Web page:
When you use an adviser properly … and the adviser should be helping, nudging, and guiding you so you do … the value added can make up for their fees. This is according to Morningstar research on the possible value-add of using an adviser.
The Wall Street Journal Market Watch summarizes the research:
“Through simulations, Morningstar’s researchers found that a hypothetical retiree could generate nearly 30% more income using a Gamma-efficient retirement-income strategy.
That’s equal to kicking up the annual arithmetic return by 1.82% compared to the average person making those same decisions.”
“For example, conventional wisdom since the early 1990s has been that asset allocation is the most important factor in determining potential return.
When it comes to an adviser boosting income for a lifetime, however, Morningstar found that a “dynamic withdrawal strategy,” which Blanchett described as “going in once a year and, based upon market performance and market strategy, figuring out what is a sustainable withdrawal for that portfolio.” The second-most important decision involved making sure that allocation decisions were tax-efficient.
An investor who pays a financial adviser to pick mutual funds either misses the point of planning or has a bad adviser. (emphasis added). In fact, Blanchett said that the thing that surprised him the most about the research was the value of annual meetings, where clients and advisers tweak strategies, particularly as the consumers is entering or in retirement; both advisors and clients tend to focus on market results more than the benefits they get from having that sit-down.”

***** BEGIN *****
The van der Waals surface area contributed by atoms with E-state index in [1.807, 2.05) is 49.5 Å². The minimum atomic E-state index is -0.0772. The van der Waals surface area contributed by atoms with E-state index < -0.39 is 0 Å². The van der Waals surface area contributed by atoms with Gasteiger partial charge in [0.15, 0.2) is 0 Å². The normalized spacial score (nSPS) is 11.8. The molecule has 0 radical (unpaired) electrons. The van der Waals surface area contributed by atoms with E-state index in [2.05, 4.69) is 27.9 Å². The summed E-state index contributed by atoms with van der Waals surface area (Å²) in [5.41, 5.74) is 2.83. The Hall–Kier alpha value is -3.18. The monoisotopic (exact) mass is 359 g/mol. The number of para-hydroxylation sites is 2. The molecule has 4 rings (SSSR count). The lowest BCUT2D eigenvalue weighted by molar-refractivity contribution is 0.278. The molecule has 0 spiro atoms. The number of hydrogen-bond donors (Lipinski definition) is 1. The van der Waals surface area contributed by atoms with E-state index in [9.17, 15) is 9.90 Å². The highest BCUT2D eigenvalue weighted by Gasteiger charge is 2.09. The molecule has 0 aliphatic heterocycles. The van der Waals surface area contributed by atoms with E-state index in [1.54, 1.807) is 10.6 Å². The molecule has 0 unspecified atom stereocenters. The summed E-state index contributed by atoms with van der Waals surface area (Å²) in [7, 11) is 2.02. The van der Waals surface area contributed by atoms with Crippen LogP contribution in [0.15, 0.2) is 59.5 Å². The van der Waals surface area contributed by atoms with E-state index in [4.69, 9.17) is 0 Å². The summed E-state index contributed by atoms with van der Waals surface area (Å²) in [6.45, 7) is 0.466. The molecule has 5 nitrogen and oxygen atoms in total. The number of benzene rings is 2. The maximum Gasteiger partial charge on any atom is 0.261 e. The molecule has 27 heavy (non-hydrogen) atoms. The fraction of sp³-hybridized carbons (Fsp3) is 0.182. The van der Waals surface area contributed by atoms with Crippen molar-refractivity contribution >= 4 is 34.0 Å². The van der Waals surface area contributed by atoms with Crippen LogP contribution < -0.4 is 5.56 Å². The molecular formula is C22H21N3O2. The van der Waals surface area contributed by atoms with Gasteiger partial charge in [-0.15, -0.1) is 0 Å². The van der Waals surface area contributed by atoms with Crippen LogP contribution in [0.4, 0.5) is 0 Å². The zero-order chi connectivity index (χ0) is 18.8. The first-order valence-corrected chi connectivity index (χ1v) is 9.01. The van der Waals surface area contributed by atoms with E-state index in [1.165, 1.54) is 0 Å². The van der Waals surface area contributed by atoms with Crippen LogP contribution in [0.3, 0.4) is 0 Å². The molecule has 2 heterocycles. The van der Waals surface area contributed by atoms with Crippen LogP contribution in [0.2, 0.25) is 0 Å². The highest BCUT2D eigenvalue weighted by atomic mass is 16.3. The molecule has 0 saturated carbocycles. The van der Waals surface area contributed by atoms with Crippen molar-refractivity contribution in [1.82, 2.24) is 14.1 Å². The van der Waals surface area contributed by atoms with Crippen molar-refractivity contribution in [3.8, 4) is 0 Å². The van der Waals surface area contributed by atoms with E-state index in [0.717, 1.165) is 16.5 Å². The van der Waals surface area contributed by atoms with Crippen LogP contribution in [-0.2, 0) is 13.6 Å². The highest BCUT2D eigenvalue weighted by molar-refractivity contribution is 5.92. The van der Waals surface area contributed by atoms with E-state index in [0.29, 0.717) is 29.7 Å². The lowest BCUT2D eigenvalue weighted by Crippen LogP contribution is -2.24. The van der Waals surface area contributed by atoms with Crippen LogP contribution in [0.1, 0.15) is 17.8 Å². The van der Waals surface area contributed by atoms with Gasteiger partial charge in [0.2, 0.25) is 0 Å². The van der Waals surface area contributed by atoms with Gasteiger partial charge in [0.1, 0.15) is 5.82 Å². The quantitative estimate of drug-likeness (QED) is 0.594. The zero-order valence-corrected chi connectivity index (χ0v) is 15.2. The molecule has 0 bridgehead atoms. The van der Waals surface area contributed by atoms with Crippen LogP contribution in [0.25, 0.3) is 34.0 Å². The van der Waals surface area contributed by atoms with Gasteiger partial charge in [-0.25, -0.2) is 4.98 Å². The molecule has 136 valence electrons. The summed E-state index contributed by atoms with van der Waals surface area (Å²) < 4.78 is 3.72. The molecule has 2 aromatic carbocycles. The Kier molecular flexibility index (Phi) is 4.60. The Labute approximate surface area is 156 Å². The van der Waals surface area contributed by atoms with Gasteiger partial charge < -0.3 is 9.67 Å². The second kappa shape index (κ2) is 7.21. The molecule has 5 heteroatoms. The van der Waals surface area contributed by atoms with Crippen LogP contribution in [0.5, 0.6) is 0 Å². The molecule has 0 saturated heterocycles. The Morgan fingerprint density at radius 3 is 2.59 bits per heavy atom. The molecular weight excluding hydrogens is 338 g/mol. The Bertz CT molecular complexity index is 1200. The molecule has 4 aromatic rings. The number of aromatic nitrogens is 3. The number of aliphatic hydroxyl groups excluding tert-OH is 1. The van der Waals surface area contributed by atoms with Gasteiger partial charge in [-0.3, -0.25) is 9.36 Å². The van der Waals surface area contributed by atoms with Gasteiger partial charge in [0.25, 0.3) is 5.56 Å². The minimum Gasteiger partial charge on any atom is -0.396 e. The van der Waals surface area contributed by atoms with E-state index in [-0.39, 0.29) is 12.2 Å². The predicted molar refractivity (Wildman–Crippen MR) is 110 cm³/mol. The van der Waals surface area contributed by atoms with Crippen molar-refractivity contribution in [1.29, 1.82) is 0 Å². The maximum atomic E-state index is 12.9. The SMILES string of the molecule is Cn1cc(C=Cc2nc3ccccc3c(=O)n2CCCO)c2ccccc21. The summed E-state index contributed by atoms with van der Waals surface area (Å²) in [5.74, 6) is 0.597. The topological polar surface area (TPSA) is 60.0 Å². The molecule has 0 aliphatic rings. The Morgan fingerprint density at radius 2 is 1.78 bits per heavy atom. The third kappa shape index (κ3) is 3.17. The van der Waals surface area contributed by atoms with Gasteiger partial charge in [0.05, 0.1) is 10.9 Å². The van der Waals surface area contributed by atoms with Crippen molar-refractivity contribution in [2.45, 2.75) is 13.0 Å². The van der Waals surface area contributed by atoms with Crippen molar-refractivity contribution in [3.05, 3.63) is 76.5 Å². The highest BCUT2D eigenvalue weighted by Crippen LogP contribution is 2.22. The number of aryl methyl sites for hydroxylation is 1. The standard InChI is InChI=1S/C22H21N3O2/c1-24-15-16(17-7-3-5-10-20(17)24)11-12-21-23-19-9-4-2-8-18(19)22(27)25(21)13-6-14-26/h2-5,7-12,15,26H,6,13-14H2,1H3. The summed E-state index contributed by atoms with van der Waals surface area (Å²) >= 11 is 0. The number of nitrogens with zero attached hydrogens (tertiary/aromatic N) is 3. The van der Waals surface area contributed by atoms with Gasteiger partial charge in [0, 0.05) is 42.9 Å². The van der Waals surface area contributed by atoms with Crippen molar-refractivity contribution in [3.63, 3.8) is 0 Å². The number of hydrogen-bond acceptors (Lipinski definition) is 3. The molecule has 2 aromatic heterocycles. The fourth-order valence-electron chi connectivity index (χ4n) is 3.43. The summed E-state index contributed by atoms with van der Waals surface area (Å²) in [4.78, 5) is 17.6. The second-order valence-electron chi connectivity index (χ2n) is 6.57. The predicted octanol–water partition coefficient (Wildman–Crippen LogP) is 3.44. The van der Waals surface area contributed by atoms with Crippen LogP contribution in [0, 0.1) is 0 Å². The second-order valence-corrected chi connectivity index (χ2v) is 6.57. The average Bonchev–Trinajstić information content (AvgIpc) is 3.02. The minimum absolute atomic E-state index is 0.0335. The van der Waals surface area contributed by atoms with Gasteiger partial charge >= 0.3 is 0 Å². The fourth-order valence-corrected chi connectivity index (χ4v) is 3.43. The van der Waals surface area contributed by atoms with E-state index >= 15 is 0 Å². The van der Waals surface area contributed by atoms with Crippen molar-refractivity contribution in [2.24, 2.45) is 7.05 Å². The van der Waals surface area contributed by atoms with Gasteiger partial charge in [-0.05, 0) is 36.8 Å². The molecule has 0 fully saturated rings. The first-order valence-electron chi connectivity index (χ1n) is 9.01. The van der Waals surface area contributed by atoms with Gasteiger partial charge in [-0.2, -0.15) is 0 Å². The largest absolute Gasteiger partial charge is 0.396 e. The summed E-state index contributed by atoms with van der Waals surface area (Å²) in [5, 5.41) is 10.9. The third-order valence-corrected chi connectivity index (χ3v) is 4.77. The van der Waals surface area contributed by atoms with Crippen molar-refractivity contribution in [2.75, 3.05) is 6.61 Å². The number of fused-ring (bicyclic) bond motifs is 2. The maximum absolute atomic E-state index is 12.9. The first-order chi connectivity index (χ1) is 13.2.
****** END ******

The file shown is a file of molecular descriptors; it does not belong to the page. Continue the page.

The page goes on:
Moral of the story: Investors make mistakes. This study shows there is a valued added when the adviser helps people avoid errors.* Other studies suggest most of the errors are either emotional or lack of information and perspective.
Value comes from a focus on those things that you can actually control … markets and economies are beyond any one person’s control … thus learn how to set the sails instead of trying to control the wind.
PS. David Blanchett, who is quoted in the article above, is one of my collaborators on our retirement withdrawal research. Of course, advisers can not determine specifically what their valued added number is because it depends on unknown facts about unknown futures. However, making dynamic annual decisions, in other words reviewing progress each year and making adjustments accordingly, is what David, John and I have pioneered when it comes specifically to annual retiree portfolio distributions to support living expenses.
*Note: This value added discussed above is NOT from investment improvement, that is called Alpha (another greek letter).